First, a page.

New York Times article: “A Maverick Former Japanese Prime Minister Goes Antinuclear”

Koizumi was prime minister several years ago, and he was very popular with the people. He has a rather charismatic quality about him, like Ronald Reagan or Bill Clinton.

What’s ironic is that Koizumi is the same party as current leader Abe, a party that supports nuclear power, and also a party that is considered to be quite conservative. (Sort of Japan’s version of the Republican Party of the United States.)  (Koizumi’s switch to anti-nuclear feelings is recent, according to the article.)

Fukushima Children’s Paintings…

I wrote in my previous post that I went to the Bunka Center to see an exhibit of work by Yamamoto Nizou.

Next to that exhibit was a small exhibit of pictures by Fukushima elementary school kids. Photography WAS allowed.

Colorful pictures….

This one above says, “Thank you to the people of the world.”


All three of these say, “I love Fukushima.”

This one says, “(Fukushima has) a lot of nature…I love Fukushima.”

This one above says: “Fun Fukushima”

As we go down the exhibit, the artists are older (fifth and sixth graders in elementary school.)

Goodbye, Bunka Center! Thanks for the lovely exhibits!

Nizo Yamamoto

This is the Bunka Center in Fukushima City. (Prefectural Culture Center) It is about a twenty minute bicycle ride from the east side of the main station. (You can rent bikes.) Also, a one hundred yen bus stops near it (not directly in front of it. You won’t be able to see it from the bus stop, but is is a five minute walk away.)

I went to the Bunka Center yesterday to see an exhibit on its third floor.

Top left–It’s an exhibit of the famous movie animator, Yamamoto Nizo (山本二三).

I had not heard of him, but saw the poster downtown. The poster was beautiful, and made me want to go. My husband says Yamamoto Nizo is very famous.

This way! Follow me to the third floor! Don’t get lost!

As you can see, the exhibit runs until January 28, 2018.

Stop looking at the vending machines. You can get a drink later.

Here we are!!!!!!!!!  Exciting, isn’t it???

The exhibit costs 1,000 yen for an adult to enter.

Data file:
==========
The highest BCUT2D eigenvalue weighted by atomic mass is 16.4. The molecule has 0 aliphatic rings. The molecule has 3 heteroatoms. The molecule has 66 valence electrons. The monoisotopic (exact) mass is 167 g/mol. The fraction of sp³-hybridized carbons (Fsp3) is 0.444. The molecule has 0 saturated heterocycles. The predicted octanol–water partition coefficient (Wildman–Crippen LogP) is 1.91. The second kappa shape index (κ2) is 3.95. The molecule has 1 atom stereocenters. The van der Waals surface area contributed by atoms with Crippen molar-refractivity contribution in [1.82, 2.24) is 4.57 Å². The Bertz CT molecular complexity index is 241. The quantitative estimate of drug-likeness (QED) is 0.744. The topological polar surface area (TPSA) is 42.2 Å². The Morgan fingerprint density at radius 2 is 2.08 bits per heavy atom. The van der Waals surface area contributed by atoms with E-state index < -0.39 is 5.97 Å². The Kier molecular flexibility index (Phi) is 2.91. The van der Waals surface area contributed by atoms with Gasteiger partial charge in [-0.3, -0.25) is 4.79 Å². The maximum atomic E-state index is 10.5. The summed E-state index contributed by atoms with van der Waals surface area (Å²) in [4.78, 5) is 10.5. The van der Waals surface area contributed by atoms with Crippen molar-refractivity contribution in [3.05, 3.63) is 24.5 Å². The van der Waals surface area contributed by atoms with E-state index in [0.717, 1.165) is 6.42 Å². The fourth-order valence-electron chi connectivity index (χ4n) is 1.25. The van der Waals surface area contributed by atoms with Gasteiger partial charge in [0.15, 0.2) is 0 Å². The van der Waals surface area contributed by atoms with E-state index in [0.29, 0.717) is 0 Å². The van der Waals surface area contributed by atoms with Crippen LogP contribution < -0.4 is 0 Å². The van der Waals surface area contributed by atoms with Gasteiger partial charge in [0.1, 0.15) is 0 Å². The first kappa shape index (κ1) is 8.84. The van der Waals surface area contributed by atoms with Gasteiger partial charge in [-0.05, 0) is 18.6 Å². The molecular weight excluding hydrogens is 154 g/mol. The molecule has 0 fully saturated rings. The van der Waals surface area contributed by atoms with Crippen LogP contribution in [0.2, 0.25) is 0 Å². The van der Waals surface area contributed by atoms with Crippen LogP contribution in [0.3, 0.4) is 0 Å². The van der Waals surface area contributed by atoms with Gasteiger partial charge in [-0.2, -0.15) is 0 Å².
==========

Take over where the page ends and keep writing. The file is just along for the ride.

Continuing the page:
Entrance——–> That way

This is the lobby, and photos are okay here. (The sign says Syashin OK in red.  PHOTOS OK)

However, once I stepped in the actual exhibit, photos were prohibited. I put my camera away, and concentrated on the artwork. It was amazing! Such detail…

It’s set up movie by movie, with some Ghibli movies like Laputa and Mononoke. There was also Grave of the Fireflies, reputed to be one of the saddest films made. (It’s about a boy taking care of his young sister during World World II, although I have not seen it.)

Towards the end, there were paintings (? Is that what this artwork is called? I am not sure.) Anyway, there were paintings of Rikuzentakata, where the tsunami devastated the community. One tree was left standing. Yamamoto is trying to get a film made called “The Tree of Hope.” In Japanese, “希望の木”.


If you would like to see sample of Yamamoto’s art:


Kimono vs. Yukata in Fukushima

Today is “Coming of Age” Day in Japan. It is a national holiday, meaning there is no school and no work (except certain jobs like police officers and nurses, who are needed every day of the year.)

Coming of Age Day is a day that celebrates when a child becomes an adult. This is is considered to be twenty years old. On Coming of Age Day almost all twenty-year-old women wear beautiful kimonos. Twenty-year-old men usually wear suits, but some might wear kimono.

You’ll see these young people in Japan during this second Monday of January–the young women very noticeable in their elaborate kimono. (The men less noticeable in their suits.) I asked my husband what they do all day, and said, “Nothing. Drink.” I think they hang around with friends. Japanese high schools don’t have school dances so this is a great time for young people to really go all out and dress up.